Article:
The Uttarakhand Power Corporation Limited (UPCL), the sole electricity provider in the hill state, has now decided to improve the health of the company and reduce Aggregate Technical and Commercial (AT and C) losses to 23 per cent and has indicated partial rostering in view of the existing power shortfall.
In a new roadmap, UPCL’s new managing director A K Johari said the company would focus on the improvement of the health of the corporation and bring down the AT and C losses to 23 per cent by the end of 2012-13 from the current level of 25 per cent.
The energy deficit of 1,946 GWh would be met by energy procurement, banking and overdrawl with partial rostering depending on the grid frequency condition, Johari said.
The power supply position in 2012-13, for Uttarakhand, envisages a resultant energy gap of 1,946 GWh with unrestricted demand of 10,967 GHw against the energy availability of 9,021 GHw, he said.
The government appointed Johari as the new MD of the loss-making corporation after removing his predecessor Anil Kumar Jain on alleged corruption charges. Johari was serving as director (operations) in the UPCL, which had faced the ire of some Congress leaders during the recently-concluded Assembly elections for allegedly purchasing power at higher rates from outside the state.
The removal of Jain also came at a time when a new draft performance audit report by the Accountant General (AG) had recently censured the UPCL for its poor planning, irregularities in contracts, un-metered billing, rising liabilities of Rs 3,135.38 crore and heavy losses which reached Rs 1,960.11 crore in the last financial year.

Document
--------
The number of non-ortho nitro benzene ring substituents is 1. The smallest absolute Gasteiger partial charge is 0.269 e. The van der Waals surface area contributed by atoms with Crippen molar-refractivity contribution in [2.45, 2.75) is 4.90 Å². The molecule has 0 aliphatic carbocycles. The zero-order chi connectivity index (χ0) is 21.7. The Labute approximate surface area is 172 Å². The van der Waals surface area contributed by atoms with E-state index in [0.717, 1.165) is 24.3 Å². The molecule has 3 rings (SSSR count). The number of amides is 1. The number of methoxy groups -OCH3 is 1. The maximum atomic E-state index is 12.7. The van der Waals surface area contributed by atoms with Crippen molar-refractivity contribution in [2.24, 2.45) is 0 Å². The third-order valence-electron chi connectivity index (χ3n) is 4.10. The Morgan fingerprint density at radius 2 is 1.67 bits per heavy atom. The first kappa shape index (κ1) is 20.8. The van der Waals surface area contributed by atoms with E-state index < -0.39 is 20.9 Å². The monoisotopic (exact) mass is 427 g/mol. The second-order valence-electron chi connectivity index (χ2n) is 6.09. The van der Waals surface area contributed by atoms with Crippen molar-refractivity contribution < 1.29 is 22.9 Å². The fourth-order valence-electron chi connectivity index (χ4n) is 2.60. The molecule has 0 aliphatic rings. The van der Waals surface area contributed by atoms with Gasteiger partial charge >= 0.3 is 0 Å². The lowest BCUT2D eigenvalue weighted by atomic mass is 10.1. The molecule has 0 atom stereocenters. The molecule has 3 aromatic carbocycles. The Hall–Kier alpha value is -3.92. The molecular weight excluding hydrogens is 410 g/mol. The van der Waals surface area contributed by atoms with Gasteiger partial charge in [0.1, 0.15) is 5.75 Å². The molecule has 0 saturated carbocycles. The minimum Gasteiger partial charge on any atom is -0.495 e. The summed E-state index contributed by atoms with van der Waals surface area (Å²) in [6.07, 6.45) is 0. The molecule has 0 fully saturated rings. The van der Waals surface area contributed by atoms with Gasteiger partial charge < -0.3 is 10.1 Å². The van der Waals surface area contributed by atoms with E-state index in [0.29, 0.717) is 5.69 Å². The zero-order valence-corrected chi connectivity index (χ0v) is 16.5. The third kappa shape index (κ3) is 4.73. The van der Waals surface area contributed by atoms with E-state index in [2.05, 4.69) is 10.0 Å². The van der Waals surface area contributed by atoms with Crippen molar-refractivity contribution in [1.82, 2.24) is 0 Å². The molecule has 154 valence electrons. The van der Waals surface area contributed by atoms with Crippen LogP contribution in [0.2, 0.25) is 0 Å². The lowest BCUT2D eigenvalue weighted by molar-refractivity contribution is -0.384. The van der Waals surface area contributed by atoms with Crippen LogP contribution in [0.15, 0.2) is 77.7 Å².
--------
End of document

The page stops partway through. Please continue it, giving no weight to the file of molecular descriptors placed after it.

The power utility is facing a loss of 55 paise per unit. The revenue gap of the UPCL during the last financial year was Rs 398.29 crore.
Stung by the adverse draft performance audit report, state power secretary S S Sandhu had already been asked to convene a special meeting of the UPCL’s board of directors to discuss the issue immediately and make a time-bound action plan for bringing the company back on track.
The report has castigated the UPCL for its “poor planning” that is leading to overloading of transformers, causing frequent failures. This is because the transformation capacity has not been increased in accordance to the connected load, it said.